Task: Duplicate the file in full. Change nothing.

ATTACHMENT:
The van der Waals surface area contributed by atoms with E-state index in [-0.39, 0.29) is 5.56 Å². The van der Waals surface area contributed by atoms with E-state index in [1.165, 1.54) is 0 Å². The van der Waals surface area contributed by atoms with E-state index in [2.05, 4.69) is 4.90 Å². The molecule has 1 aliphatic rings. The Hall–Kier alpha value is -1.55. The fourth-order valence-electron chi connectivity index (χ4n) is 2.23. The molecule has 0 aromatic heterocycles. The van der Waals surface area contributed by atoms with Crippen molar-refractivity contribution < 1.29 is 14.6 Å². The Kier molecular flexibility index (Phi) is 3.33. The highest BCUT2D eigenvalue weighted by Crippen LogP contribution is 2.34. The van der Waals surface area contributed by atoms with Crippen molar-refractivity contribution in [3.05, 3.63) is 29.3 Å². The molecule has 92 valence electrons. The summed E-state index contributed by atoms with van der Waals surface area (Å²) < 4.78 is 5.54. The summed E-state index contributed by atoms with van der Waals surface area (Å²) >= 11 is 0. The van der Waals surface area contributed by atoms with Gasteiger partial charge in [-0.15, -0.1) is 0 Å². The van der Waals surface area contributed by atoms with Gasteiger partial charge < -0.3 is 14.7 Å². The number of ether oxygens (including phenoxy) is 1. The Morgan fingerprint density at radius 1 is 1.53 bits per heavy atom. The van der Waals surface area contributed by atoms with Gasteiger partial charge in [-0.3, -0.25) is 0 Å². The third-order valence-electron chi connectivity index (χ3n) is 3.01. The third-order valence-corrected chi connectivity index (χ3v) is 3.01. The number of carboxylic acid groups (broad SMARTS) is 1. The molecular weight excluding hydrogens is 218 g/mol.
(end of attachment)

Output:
The van der Waals surface area contributed by atoms with E-state index in [-0.39, 0.29) is 5.56 Å². The van der Waals surface area contributed by atoms with E-state index in [1.165, 1.54) is 0 Å². The van der Waals surface area contributed by atoms with E-state index in [2.05, 4.69) is 4.90 Å². The molecule has 1 aliphatic rings. The Hall–Kier alpha value is -1.55. The fourth-order valence-electron chi connectivity index (χ4n) is 2.23. The molecule has 0 aromatic heterocycles. The van der Waals surface area contributed by atoms with Crippen molar-refractivity contribution < 1.29 is 14.6 Å². The Kier molecular flexibility index (Phi) is 3.33. The highest BCUT2D eigenvalue weighted by Crippen LogP contribution is 2.34. The van der Waals surface area contributed by atoms with Crippen molar-refractivity contribution in [3.05, 3.63) is 29.3 Å². The molecule has 92 valence electrons. The summed E-state index contributed by atoms with van der Waals surface area (Å²) < 4.78 is 5.54. The summed E-state index contributed by atoms with van der Waals surface area (Å²) >= 11 is 0. The van der Waals surface area contributed by atoms with Gasteiger partial charge in [-0.15, -0.1) is 0 Å². The van der Waals surface area contributed by atoms with Gasteiger partial charge < -0.3 is 14.7 Å². The number of ether oxygens (including phenoxy) is 1. The Morgan fingerprint density at radius 1 is 1.53 bits per heavy atom. The van der Waals surface area contributed by atoms with Gasteiger partial charge in [-0.3, -0.25) is 0 Å². The third-order valence-electron chi connectivity index (χ3n) is 3.01. The third-order valence-corrected chi connectivity index (χ3v) is 3.01. The number of carboxylic acid groups (broad SMARTS) is 1. The molecular weight excluding hydrogens is 218 g/mol.